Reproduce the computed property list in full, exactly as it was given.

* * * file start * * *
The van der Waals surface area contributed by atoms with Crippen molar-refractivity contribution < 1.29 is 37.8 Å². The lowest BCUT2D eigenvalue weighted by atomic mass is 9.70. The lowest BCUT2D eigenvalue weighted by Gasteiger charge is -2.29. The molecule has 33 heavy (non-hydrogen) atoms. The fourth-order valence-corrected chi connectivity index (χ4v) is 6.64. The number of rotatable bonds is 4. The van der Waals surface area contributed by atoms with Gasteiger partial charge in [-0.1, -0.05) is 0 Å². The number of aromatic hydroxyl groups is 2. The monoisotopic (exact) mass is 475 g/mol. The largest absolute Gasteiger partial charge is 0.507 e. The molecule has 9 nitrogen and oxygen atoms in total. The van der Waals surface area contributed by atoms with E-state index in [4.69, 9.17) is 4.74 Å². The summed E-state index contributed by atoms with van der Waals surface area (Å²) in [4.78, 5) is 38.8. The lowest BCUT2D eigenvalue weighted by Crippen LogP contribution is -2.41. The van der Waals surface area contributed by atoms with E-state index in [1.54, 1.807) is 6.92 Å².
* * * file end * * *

The van der Waals surface area contributed by atoms with Crippen molar-refractivity contribution < 1.29 is 37.8 Å². The lowest BCUT2D eigenvalue weighted by atomic mass is 9.70. The lowest BCUT2D eigenvalue weighted by Gasteiger charge is -2.29. The molecule has 33 heavy (non-hydrogen) atoms. The fourth-order valence-corrected chi connectivity index (χ4v) is 6.64. The number of rotatable bonds is 4. The van der Waals surface area contributed by atoms with Gasteiger partial charge in [-0.1, -0.05) is 0 Å². The number of aromatic hydroxyl groups is 2. The monoisotopic (exact) mass is 475 g/mol. The largest absolute Gasteiger partial charge is 0.507 e. The molecule has 9 nitrogen and oxygen atoms in total. The van der Waals surface area contributed by atoms with E-state index in [4.69, 9.17) is 4.74 Å². The summed E-state index contributed by atoms with van der Waals surface area (Å²) in [4.78, 5) is 38.8. The lowest BCUT2D eigenvalue weighted by Crippen LogP contribution is -2.41. The van der Waals surface area contributed by atoms with E-state index in [1.54, 1.807) is 6.92 Å².